Advancements in technology have made vast amounts of data more accessible than ever before. For the Intelligence Community, this offers new opportunities to leverage the power of information to advance U.S. missions.
The IC has already undergone major changes as a response to the growing data ecosystem. Doug Cossa, chief information officer of the Defense Intelligence Agency, cited the use of open source intelligence – information gathered from publicly available resources like televisions, news publications, company databases and other unrestricted spaces – as one way the community has transformed.
During the Potomac Officers Club’s 9th Annual Intel Summit last week, he shared that open source was previously viewed in a negative light within the context of collection. Now, he said, open source is often used as the “first resort” to inform IC decision making.
To deal with today’s data deluge, the IC is continuing its evolutionary mindset. With data growing rapidly in scale and influence and technology advancing quickly, data collection is now “foundationally built on a set of cloud services and high-performance compute environments,” said Ryan Klotz, deputy CIO for information technology enterprise at the Central Intelligence Agency.
“A significant amount of storage has to be readily available and prepositioned, so that when the data comes in, we have the capacity from an infrastructure perspective to host the data and then fundamentally build the analytics on top,” he explained.
To ensure the security of stored data, the IC is looking to zero trust, a strategy built on continuous user validation to protect information at different classification levels. But according to Cossa, this approach is not always supported by legacy systems, posing a major challenge to the community.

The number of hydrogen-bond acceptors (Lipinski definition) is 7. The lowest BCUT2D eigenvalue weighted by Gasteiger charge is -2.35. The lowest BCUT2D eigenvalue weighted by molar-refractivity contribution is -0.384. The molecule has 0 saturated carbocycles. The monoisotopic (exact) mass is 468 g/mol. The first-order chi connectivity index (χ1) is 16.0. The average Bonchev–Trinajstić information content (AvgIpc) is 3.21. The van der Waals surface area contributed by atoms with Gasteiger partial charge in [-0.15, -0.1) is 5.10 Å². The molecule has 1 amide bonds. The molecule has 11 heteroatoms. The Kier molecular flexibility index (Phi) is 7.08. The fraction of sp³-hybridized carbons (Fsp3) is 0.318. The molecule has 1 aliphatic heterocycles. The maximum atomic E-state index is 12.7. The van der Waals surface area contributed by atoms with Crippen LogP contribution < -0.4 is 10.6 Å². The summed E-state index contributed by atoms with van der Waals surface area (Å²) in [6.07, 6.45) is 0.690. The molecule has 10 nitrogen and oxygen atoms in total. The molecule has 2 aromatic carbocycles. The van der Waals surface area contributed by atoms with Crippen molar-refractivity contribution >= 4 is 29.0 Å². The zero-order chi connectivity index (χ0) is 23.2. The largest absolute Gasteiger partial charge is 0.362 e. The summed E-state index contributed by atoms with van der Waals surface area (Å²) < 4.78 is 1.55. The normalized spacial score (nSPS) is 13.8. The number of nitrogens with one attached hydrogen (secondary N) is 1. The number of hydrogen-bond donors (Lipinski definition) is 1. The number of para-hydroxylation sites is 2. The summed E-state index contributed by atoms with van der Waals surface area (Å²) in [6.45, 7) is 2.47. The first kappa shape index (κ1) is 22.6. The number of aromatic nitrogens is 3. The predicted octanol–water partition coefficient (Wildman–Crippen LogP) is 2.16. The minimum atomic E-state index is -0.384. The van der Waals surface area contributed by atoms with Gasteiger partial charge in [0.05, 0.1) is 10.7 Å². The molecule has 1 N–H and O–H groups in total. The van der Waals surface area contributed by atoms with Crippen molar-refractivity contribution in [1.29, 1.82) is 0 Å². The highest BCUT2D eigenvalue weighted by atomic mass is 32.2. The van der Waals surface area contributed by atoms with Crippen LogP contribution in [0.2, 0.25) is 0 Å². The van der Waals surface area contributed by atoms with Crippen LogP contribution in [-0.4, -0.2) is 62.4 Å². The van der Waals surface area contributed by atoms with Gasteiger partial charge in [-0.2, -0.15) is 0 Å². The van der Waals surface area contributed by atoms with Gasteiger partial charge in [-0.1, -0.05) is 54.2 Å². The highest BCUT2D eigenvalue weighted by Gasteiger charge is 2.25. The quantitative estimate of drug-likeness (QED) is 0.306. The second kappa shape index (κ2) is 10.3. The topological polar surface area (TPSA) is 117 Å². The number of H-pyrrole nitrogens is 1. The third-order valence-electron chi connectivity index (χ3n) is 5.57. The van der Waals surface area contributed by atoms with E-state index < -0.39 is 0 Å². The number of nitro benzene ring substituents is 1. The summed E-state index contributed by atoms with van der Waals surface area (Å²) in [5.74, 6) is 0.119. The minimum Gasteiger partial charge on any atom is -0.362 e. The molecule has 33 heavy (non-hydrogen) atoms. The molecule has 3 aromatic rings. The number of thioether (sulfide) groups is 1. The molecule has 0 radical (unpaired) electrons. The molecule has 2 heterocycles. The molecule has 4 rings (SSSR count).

“It’s not a technology that I can bring out of a box, install and suddenly have complete zero trust end-to-end. It’s also not a policy that I can write out a memo and sign it and say we’re done,” she said.
According to Merritt, the IC has moved to embrace data itself as one of several zero trust pillars. Data, she said, “is at the core” of IC operations.
Zero trust is also an enabler of interoperability. Merritt said that a key consideration of the zero trust endeavor is making it easier to share data between the IC, the Department of Defense and other allies.
The Department of Homeland Security is also embracing new technologies and strategies in the pursuit of modernization. During the Potomac Officers Club’s 2023 Homeland Security Summit, top DHS officials and industry experts will dive into the department’s efforts to transform and adapt to evolving threats. To learn more and register to attend, click here.